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In recent posts, I asked, “Could 2013  be the turn-around year in the fight against Climate Change? Is it possible that the climate-induced events of 2012 will spur world leadership into decisive action?”

President Barack Obama
President Barack Obama

These are important questions if humanity is going to ensure the survival of future generations on Planet Earth. Change is needed now, it is needed urgently and it is needed on a global scale. But who will lead it and when?

In President Obama’s inauguration speech of January 21, the section on climate change came out ahead of any other issue.  It left little room for any doubt about his New Determination to attack climate change. The State of the Union address provided the President the perfect opportunity to continue his focus on addressing Climate Change “for the sake of our children and our future.” Fortunately he now has both the American public and Mother Nature on his side.

Mother Nature on Obama’s Side

Obama has the American public on his side. A vast majority of Americans now want and expect action on climate change. The shadow of the Summer of 2012 still looms large on the American psyche.

But more importantly, Obama has ‘Mother Nature’ on his side as well. Nothing will keep the focus on Climate Change more than repeated natural disasters such as those of 2012 – droughts, wildfires, floods, water shortages, rising food prices, and in the US, hurricane Sandy. Sadly, it will take more of these disasters for the world to ‘wake up’ to its new reality.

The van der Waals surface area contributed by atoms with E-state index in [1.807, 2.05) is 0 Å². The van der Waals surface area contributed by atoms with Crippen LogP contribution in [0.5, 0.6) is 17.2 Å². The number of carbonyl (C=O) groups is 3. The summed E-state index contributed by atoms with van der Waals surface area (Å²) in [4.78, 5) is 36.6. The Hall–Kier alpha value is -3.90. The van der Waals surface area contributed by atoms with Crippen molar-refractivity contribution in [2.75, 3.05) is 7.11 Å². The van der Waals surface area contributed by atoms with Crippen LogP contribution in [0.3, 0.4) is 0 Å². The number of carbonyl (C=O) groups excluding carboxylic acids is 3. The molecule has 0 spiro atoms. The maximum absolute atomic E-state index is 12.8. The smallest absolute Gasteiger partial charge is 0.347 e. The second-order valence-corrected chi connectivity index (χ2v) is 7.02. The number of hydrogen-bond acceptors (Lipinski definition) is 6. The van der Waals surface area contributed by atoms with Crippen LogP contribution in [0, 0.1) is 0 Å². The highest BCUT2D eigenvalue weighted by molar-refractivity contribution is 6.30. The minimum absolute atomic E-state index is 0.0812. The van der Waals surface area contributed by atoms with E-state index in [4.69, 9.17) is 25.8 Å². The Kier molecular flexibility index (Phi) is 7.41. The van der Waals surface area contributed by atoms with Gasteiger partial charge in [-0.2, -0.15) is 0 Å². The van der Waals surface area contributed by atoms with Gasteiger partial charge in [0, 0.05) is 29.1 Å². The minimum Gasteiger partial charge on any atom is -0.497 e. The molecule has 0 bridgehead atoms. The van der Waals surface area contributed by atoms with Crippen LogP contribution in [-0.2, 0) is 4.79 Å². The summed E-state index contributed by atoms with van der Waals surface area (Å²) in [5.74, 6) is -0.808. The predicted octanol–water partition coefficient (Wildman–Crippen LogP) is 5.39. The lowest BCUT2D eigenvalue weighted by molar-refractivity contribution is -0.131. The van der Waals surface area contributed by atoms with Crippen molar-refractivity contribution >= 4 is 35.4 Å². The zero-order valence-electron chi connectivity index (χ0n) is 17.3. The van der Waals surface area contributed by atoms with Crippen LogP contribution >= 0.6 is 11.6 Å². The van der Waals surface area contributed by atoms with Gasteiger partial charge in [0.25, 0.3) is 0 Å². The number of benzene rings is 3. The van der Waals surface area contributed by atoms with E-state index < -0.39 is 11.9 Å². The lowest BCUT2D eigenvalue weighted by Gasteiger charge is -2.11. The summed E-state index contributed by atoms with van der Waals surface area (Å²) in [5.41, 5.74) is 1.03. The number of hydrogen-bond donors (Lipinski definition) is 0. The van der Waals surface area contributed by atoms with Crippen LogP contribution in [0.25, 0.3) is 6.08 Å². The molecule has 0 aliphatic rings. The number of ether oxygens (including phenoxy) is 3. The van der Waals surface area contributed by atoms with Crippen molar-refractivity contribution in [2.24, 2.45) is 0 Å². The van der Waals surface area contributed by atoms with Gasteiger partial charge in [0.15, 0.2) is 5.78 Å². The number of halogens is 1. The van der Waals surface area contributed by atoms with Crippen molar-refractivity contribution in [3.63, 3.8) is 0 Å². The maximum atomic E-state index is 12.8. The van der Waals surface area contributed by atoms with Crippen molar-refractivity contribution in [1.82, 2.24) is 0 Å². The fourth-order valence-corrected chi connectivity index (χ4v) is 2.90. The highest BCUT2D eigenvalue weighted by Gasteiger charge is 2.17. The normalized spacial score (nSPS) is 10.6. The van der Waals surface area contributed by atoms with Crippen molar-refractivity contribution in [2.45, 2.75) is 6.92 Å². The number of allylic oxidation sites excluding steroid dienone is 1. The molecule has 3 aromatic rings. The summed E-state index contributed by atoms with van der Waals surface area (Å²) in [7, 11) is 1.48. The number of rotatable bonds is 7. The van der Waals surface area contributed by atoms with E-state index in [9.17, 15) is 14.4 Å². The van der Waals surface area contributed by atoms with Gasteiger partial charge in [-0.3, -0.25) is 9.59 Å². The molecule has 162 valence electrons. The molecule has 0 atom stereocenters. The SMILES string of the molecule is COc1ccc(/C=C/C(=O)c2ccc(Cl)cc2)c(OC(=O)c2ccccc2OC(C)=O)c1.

Heat wave in Australia in January of 2013
Extreme Weather
Australia has seen record-breaking heat and wildfires in January . The number of consecutive days with a maximum temperature greater than 39°C set a new record and was the longest since 1973. Hundreds of thousands of acres have been destroyed by wildfires and hundreds of homes were destroyed as people fled from advancing fires.

Northeast snow storm of 2013
Mammoth Snow Storm

Now only half way through winter, the American North East is still digging itself out of a fierce snowstorm and hurricane force winds which battered a vast area stretching from New Jersey to Canada. The storm affected some 40 million people. More than 3/4 million homes and businesses were without power, thousands of cars were abandoned, over 5,000 flights were cancelled . With more than three feet of snow falling in many areas, at least nine deaths are blamed on the storm.

Recent assessments about the ongoing drought in the US is causing panic among American farmers and food industry experts. While some regions will show improvements in weather conditions, new areas of drought will develop. But for the most part, the persistence of drought conditions will continue in 2013 in much of the central and southern plains according to the National Oceanic and Atmospheric Administration (NOAA).

Persistence of Droughts

Yes to Unilateral Action

No nation in the world has a stronger moral obligation and responsibility than the United States to lead the climate change revolution. Waiting for developing nations like China, India and those of South America to do “their share” is just a lame excuse for inaction. The undeniable fact is that Western developed nations, lead by America, are directly responsible for the 355.55 ppm of atmospheric CO2 (January 2013).

Cass Sunstein (BloombergView) presents a strong argument:

that if international action is to occur, the U.S. has to help to lead it, through deeds as well as words…in recent years, international negotiations have stalled…nations haven’t yet been convinced that the U.S. is itself willing to make such commitments. True, action by the U.S. can’t guarantee an international accord. But it may be a necessary condition for such an accord, and it would certainly increase the likelihood that other nations will act as well.

…to limit the risks of climate change, many nations will be required to act. But unilateral action should not be avoided for that reason. On the contrary, pragmatic steps by the planet’s most important nation are likely to help spur action by others — and to lead to technological advances that will ultimately be in the interest of the world as a whole.